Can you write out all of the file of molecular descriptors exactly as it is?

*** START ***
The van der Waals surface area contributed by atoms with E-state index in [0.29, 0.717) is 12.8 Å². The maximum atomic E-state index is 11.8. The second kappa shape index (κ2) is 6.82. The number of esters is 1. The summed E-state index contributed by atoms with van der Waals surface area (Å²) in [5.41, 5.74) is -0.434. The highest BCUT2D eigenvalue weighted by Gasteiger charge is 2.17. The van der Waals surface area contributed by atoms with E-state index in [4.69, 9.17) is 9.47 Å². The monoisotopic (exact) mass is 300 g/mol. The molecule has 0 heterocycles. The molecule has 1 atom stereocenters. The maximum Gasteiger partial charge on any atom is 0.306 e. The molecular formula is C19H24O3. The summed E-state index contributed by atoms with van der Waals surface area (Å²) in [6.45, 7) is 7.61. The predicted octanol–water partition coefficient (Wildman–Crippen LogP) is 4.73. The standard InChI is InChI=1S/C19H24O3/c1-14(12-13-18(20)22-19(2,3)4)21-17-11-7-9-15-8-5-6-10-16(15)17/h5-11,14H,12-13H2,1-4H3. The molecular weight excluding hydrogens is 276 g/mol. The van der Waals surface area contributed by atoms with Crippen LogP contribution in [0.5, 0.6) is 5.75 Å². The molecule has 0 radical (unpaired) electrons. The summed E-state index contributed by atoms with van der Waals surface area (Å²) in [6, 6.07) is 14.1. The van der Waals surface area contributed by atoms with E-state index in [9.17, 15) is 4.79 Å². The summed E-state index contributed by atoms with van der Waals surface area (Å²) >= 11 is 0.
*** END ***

The van der Waals surface area contributed by atoms with E-state index in [0.29, 0.717) is 12.8 Å². The maximum atomic E-state index is 11.8. The second kappa shape index (κ2) is 6.82. The number of esters is 1. The summed E-state index contributed by atoms with van der Waals surface area (Å²) in [5.41, 5.74) is -0.434. The highest BCUT2D eigenvalue weighted by Gasteiger charge is 2.17. The van der Waals surface area contributed by atoms with E-state index in [4.69, 9.17) is 9.47 Å². The monoisotopic (exact) mass is 300 g/mol. The molecule has 0 heterocycles. The molecule has 1 atom stereocenters. The maximum Gasteiger partial charge on any atom is 0.306 e. The molecular formula is C19H24O3. The summed E-state index contributed by atoms with van der Waals surface area (Å²) in [6.45, 7) is 7.61. The predicted octanol–water partition coefficient (Wildman–Crippen LogP) is 4.73. The standard InChI is InChI=1S/C19H24O3/c1-14(12-13-18(20)22-19(2,3)4)21-17-11-7-9-15-8-5-6-10-16(15)17/h5-11,14H,12-13H2,1-4H3. The molecular weight excluding hydrogens is 276 g/mol. The van der Waals surface area contributed by atoms with Crippen LogP contribution in [0.5, 0.6) is 5.75 Å². The molecule has 0 radical (unpaired) electrons. The summed E-state index contributed by atoms with van der Waals surface area (Å²) in [6, 6.07) is 14.1. The van der Waals surface area contributed by atoms with E-state index in [9.17, 15) is 4.79 Å². The summed E-state index contributed by atoms with van der Waals surface area (Å²) >= 11 is 0.